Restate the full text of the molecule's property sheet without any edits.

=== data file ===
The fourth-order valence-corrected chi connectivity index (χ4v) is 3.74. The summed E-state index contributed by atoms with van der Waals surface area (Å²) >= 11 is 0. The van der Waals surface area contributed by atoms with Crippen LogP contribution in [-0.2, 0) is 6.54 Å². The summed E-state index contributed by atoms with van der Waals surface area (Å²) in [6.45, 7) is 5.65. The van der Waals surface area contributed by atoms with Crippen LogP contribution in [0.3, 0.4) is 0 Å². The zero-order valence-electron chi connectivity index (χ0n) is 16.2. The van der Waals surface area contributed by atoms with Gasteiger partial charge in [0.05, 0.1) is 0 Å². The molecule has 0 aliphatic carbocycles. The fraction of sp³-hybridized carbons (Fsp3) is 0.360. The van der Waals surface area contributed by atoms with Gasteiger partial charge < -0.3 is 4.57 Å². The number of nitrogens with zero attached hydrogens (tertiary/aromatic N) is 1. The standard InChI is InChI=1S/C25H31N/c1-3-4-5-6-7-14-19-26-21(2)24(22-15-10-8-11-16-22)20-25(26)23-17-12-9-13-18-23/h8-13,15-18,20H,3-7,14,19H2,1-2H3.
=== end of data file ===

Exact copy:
The fourth-order valence-corrected chi connectivity index (χ4v) is 3.74. The summed E-state index contributed by atoms with van der Waals surface area (Å²) >= 11 is 0. The van der Waals surface area contributed by atoms with Crippen LogP contribution in [-0.2, 0) is 6.54 Å². The summed E-state index contributed by atoms with van der Waals surface area (Å²) in [6.45, 7) is 5.65. The van der Waals surface area contributed by atoms with Crippen LogP contribution in [0.3, 0.4) is 0 Å². The zero-order valence-electron chi connectivity index (χ0n) is 16.2. The van der Waals surface area contributed by atoms with Gasteiger partial charge in [0.05, 0.1) is 0 Å². The molecule has 0 aliphatic carbocycles. The fraction of sp³-hybridized carbons (Fsp3) is 0.360. The van der Waals surface area contributed by atoms with Gasteiger partial charge < -0.3 is 4.57 Å². The number of nitrogens with zero attached hydrogens (tertiary/aromatic N) is 1. The standard InChI is InChI=1S/C25H31N/c1-3-4-5-6-7-14-19-26-21(2)24(22-15-10-8-11-16-22)20-25(26)23-17-12-9-13-18-23/h8-13,15-18,20H,3-7,14,19H2,1-2H3.